Make a list, check it twice

No, I am not referring to Santa’s naughty or nice list. I am talking about a list that some people call a bucket list. A bucket list is a set of things you would like to do or accomplish in your lifetime. This can be an extension of item 4. It could be a dive site you want to experience, a new certification or maybe something not related to diving. The term “Bucket List” is fairly recent, only being popular for the last decade of so. The concept, however, is not new. Setting goals for yourself has been proven to improve not only the quality of your life but also may lead to a longer life. A study done in 1971 of US military retirees found that those who retired with goals for their future lived longer. Most military retirees at that time retired around 40 years of age. The majority of those without goals were dead in less than 8 years, decades sooner that their life expectancy. On average, those with goals lived a full live expectancy. Set goals in your life and work towards them. If you are around people who are retired, you can see how people with goals are more active than those without. The average age for a scuba diver is near retirement age, a part of this reason is that the number of new divers over 55 is about the same as those under 21. Once you have your bucket list, move towards accomplishing some of the items on the list and then move forward and add more.

Take a dive vacation

Too many people in this world allow themselves to become toxic with stress. Planning a vacation and looking forward to it can help you from becoming overwhelmed with stress. The vacation itself can do a great deal to eliminate the stress and scuba diving is also great for releasing stress. If family members are not interested in diving, then select a location that will meet the needs of both divers and non-divers. Mini-vacations are also something to consider. You might be able to add a vacation day to a long weekend and have a mini-vacation that can include a few dives.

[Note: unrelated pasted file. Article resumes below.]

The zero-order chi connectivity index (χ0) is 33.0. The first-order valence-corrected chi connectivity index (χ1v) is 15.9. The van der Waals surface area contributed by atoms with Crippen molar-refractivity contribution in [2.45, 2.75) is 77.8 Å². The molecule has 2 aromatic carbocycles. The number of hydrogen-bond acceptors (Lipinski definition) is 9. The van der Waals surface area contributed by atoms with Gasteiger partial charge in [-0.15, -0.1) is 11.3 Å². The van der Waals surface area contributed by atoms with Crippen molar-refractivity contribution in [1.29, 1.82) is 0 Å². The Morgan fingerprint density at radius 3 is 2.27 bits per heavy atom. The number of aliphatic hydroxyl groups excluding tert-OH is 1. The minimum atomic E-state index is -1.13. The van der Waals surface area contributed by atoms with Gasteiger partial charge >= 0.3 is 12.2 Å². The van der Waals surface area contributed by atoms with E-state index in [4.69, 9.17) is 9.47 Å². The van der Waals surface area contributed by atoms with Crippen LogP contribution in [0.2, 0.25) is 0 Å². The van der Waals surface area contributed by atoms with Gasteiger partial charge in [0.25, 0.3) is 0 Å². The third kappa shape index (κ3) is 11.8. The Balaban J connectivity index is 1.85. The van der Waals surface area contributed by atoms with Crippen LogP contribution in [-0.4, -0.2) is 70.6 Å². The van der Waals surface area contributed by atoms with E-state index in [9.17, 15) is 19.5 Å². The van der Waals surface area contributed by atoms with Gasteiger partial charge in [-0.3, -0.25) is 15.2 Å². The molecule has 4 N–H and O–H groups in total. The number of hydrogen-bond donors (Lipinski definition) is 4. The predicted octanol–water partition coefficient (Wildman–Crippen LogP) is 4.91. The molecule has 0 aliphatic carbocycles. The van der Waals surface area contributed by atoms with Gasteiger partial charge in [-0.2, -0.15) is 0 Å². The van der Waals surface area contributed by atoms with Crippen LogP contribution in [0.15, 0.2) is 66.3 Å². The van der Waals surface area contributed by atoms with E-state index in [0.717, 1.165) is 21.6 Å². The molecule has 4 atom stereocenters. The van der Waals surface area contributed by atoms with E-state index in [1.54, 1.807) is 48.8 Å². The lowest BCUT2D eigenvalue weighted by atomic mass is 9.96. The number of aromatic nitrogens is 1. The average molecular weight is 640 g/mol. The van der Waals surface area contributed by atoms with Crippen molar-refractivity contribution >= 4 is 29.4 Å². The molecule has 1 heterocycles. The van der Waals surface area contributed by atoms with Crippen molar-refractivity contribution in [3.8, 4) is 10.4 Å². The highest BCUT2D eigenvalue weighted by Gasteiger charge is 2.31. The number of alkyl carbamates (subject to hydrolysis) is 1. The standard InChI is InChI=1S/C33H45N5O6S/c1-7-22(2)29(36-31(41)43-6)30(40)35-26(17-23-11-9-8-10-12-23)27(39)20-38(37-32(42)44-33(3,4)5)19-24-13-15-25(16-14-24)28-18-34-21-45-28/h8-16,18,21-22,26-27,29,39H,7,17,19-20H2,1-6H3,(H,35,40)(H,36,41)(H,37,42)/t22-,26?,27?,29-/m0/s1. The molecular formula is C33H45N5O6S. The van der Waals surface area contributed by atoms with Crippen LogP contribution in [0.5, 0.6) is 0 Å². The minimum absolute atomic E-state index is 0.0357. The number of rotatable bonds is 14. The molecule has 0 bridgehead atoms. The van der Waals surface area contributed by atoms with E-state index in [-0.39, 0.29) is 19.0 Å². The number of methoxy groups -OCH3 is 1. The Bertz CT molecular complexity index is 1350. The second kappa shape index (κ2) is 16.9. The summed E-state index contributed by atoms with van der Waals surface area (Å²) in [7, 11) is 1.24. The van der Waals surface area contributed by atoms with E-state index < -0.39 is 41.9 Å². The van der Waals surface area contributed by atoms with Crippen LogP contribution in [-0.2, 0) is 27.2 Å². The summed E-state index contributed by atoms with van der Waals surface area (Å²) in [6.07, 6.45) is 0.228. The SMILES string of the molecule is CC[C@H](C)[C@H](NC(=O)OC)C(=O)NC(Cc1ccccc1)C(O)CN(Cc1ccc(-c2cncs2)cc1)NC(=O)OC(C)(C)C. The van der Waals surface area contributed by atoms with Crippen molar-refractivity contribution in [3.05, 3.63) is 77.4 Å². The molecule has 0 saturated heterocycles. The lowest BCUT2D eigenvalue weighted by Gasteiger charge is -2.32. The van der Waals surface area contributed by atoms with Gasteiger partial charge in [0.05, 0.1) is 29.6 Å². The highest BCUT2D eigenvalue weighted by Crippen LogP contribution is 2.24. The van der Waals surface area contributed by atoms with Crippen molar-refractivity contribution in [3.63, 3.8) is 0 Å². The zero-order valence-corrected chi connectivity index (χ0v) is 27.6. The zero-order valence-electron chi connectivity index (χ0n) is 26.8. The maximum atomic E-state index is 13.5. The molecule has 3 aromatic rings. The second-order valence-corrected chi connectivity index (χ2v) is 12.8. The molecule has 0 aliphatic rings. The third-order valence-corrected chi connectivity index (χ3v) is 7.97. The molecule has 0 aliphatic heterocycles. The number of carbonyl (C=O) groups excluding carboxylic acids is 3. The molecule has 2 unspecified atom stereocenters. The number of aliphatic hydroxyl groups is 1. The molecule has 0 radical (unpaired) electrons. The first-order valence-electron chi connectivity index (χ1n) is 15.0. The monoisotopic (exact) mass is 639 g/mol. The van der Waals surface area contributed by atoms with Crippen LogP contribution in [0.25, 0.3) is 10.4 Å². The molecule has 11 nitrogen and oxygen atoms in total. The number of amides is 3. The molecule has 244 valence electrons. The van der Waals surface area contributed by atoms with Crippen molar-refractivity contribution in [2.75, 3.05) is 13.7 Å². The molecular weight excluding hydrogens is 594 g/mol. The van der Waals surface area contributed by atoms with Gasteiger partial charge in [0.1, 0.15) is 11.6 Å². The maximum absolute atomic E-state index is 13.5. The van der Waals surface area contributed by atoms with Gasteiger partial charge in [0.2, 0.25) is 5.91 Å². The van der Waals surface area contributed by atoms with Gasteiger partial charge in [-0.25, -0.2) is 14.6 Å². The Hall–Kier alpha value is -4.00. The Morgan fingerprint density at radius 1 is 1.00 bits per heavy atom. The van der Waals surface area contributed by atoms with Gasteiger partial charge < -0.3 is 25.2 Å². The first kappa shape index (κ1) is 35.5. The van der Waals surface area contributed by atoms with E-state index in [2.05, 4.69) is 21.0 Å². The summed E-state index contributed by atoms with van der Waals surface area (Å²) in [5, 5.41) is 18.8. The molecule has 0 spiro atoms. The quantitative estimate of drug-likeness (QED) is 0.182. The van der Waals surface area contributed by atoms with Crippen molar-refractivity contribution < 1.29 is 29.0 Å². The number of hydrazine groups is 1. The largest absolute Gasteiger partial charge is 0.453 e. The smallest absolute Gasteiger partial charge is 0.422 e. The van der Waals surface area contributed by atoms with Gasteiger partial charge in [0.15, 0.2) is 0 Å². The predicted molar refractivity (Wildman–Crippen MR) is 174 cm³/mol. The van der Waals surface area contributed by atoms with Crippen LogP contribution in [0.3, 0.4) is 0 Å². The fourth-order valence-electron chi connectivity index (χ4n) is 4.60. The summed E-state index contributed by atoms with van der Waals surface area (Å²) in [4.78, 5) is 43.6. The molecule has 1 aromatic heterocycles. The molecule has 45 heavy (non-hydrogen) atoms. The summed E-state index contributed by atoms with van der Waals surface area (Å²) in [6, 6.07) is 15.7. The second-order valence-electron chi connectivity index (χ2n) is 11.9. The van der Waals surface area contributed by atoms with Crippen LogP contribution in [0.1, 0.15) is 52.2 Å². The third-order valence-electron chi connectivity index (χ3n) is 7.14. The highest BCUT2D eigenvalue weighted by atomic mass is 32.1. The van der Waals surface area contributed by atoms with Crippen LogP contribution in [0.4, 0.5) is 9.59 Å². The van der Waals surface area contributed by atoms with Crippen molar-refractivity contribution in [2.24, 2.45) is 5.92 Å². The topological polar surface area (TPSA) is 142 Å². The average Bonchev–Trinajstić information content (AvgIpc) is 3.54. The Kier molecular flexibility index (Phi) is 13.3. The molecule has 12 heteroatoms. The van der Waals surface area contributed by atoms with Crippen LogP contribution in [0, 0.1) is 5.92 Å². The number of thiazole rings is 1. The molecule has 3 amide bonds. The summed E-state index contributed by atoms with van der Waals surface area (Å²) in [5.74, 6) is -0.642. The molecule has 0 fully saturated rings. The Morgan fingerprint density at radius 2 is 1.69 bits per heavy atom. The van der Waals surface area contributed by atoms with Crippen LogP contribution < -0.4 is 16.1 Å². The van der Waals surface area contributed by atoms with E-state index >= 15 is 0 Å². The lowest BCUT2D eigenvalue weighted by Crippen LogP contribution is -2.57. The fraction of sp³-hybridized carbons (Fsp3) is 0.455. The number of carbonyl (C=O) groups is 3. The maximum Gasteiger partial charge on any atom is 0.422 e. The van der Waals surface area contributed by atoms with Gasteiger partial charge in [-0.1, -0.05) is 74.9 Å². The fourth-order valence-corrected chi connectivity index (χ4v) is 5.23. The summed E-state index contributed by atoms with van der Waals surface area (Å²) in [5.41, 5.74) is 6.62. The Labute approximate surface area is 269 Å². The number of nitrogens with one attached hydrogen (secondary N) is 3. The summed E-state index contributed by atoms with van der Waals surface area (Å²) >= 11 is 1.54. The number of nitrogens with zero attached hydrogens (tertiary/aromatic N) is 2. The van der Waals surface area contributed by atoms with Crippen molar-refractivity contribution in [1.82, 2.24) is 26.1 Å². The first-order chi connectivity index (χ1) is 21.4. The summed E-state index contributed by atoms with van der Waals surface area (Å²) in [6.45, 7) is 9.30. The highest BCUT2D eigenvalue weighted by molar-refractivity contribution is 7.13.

Early last year I wrote an article about becoming a citizen scientist. The United States Government’s NOAA’s Office of National Marine Sanctuaries is one government organization that welcomes volunteers with open arms. They rely heavily on volunteers, and state on their website; “In 2016, 8,636 of our volunteers supported national marine sanctuary citizen science efforts helping to answer real-world scientific questions with a total of 80,153 hours, which is equivalent to $1.9 million dollars of time”. Divers in the United Kingdom can look to Historic England who need volunteers to look after their historical ship wrecks. There are many other conservation and environmental both government and NGO organizations that can use the skills of certified recreational divers as they pursue their organizational objectives.

I wish you the very best in what ever you wish to do in 2017. Not everything that will happen to us in this coming year is in our control, however, we do have control over much that we do. Make it the best year possible for you, your family and the world.

Charles Davis
Charles Davis
Charles Davis is an active diver for over 19 years who enjoys writing about his favorite activities, Scuba Diving and Travel. Also known as the Scuba Diving Nomad